Tavis Ormandy, Google security expert, is getting press for criticizing Meaningless Antivirus Excellence Awards. This is a good opportunity to mention some thoughts I've had about anti-malware software.
I believe that enterprise security defense software (anti-virus, anti-malware, host-based firewall, etc.) should have these qualities:
- Silent Updating: The software should update silently. It does not need to pop up a window to ask if the new antivirus blacklist should be downloaded and installed. That decision is made by system administrators centrally, not by the user.
- Hidden from view: The user should be able to determine that the software is activated, but it doesn't need an animated spinning status ball, nor popup windows to announce that updates were done. Such gimmicks slow down the machine and annoy users.
- Negligible performance impact: Anti-malware software can have a significant impact on the performance of the machine. Examining every block read from disk, or snooping every network packet received, can use a lot of CPU, RAM, and other resources. When selecting anti-malware software, benchmark various products to determine the resource impact.
- Centralized Control: Security defense software should be configured and controlled from a central point. The user may be able to make some adjustments but not disable the software.
- Centralized Reporting: There should be a central dashboard that reports the status of all machines. This might include what viruses have been detected, when the last time the machine received its antivirus policy update, and so on. Knowing when the machine last checked in is key to knowing if the software was disabled.
Obviously "consumer" product can drop the last two requirements.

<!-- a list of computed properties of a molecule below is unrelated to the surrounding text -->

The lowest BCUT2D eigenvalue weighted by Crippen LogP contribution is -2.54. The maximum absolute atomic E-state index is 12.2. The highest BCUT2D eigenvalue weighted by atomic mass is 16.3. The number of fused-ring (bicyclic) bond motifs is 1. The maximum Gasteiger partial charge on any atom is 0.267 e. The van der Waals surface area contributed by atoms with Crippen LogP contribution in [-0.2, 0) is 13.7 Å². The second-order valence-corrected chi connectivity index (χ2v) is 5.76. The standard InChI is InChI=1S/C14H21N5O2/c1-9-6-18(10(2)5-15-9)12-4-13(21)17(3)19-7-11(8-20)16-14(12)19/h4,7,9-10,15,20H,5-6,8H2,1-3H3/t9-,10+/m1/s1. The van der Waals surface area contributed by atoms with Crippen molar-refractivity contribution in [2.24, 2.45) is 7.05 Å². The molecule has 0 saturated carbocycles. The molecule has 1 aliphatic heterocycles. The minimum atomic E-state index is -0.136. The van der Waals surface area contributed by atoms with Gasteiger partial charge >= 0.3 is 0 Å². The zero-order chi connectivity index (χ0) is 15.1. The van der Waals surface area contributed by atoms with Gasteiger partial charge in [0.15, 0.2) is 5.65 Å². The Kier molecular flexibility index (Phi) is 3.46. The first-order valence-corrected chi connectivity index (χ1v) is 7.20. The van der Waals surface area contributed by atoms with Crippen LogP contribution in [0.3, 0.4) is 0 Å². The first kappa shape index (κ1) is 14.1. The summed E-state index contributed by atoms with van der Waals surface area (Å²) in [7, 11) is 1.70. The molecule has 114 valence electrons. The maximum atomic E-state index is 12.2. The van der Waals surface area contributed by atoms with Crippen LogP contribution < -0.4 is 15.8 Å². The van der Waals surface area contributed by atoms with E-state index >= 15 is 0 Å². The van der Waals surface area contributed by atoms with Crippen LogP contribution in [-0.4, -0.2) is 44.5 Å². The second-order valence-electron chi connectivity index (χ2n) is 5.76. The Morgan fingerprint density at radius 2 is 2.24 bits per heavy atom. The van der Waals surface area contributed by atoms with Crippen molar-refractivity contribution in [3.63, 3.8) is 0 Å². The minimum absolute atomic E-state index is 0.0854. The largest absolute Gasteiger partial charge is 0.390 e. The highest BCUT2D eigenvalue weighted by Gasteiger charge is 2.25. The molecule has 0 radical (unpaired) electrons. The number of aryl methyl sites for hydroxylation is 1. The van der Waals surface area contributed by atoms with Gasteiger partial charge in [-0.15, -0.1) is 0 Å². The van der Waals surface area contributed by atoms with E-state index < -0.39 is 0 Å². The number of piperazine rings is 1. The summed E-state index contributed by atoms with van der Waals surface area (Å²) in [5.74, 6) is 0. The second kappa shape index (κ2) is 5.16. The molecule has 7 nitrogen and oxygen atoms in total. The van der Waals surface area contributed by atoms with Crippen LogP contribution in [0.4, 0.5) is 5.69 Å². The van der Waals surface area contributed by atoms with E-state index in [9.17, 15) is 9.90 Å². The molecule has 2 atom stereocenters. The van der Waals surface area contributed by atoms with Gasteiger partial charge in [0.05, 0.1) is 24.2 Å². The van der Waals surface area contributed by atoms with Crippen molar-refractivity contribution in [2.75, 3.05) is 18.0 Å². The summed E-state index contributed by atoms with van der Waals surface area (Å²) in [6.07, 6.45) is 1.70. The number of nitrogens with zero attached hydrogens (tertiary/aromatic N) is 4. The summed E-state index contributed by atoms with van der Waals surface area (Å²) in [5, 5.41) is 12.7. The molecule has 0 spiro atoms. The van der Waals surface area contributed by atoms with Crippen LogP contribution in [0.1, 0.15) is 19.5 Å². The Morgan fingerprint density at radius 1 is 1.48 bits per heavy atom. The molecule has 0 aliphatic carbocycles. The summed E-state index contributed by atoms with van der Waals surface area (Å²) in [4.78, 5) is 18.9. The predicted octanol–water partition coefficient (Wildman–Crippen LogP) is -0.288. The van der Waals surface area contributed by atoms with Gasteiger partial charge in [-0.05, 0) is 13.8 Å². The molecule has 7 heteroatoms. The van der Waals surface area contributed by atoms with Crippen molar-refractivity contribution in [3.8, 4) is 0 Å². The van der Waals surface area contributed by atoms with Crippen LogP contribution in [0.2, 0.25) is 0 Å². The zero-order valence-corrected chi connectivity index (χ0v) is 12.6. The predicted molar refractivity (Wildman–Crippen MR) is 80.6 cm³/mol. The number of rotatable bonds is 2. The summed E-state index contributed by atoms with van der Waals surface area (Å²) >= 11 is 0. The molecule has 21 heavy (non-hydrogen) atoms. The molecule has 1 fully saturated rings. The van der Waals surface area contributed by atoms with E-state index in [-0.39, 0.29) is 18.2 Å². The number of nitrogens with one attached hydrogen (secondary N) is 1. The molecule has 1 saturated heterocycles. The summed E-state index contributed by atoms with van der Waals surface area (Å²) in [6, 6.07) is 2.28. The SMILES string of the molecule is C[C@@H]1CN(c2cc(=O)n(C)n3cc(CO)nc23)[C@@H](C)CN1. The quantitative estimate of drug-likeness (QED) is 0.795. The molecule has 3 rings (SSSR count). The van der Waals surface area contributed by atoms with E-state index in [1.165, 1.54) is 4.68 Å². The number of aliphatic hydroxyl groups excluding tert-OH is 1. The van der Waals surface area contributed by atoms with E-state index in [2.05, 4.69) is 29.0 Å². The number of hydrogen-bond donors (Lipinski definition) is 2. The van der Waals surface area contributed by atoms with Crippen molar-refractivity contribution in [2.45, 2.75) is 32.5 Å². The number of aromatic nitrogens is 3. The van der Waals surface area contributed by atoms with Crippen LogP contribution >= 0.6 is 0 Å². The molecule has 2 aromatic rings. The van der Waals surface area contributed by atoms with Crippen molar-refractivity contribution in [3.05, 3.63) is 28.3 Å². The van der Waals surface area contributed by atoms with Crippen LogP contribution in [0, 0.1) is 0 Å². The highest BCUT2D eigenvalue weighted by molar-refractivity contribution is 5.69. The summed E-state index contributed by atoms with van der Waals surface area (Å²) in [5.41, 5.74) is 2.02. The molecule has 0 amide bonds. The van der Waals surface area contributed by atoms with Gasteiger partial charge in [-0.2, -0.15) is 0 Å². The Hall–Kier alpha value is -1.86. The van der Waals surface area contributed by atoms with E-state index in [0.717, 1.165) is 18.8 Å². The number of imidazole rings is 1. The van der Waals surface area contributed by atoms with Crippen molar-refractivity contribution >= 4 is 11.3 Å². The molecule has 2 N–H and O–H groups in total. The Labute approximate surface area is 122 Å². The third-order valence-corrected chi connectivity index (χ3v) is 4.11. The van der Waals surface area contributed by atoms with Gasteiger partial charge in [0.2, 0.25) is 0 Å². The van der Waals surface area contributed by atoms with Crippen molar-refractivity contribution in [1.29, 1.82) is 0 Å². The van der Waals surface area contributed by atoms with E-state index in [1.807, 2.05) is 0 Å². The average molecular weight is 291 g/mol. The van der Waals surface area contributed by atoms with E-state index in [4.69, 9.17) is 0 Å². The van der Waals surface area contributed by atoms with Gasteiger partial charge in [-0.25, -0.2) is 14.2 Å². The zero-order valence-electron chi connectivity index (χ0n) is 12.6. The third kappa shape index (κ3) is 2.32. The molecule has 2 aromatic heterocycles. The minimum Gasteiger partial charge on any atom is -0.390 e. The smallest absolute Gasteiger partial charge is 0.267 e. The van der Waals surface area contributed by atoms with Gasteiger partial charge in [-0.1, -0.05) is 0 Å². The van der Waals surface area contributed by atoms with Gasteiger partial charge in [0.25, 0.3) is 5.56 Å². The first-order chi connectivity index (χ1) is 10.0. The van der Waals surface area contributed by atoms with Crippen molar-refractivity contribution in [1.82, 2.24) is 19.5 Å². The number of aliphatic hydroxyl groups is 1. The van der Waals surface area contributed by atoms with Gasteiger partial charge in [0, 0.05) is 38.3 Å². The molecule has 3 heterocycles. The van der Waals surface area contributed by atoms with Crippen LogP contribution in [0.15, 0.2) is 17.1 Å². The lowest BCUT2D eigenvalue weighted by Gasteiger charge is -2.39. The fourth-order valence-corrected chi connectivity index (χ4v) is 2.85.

However "consumer" products also tend to violate the other items too! "Consumer" anti-malware products tend to be flashy and noisy. Why is this?
I have a theory.
Anti-malware software sold to the consumer needs to be visible enough so that the user feels like they're getting their money worth. Imagine if the product ran silently, protecting the user flawlessly, only popping up once a year to ask the user to renew for the low, low, price of $39.99? The company would go out of business. Nobody would renew as it appears to have done nothing for the last 12 months.
Profitable anti-malware companies make sure their customers are constantly reminded that they're being protected. Each week their software pops up to say there is a new update downloaded and asks them to click ``protect me'' to activate it. Firewall products constantly asks them to acknowledge that a network attack has been defended, even if it was just an errant ping packet. Yes, the animated desktop tray icon consumes CPU bandwidth and drains laptop batteries but that spinning 3D ball reassures the user and validates their purchase decision.
Would it have been less programming to simply do the update, drop the harmful packet, and not display any popups? Certainly. But it would have reduced brand recognition.
All of this works because there is an information deficit. Bruce Schneier's blog post, ``A Security Marketplace for Lemons'' explains that a typical consumer can not judge the quality of a complex product such as security software, therefore they are vulnerable to these shenanigans.
However you are a system administrator with technical knowledge and experience. It is your job to evaluate the software and determine what works best for your organization. You know that it should rapidly update itself and be as unobtrusive to the users as possible. Whether or not you renew the software will be based on the actionable data made visible by the dashboard, not due to the excitement generated by spinning animations.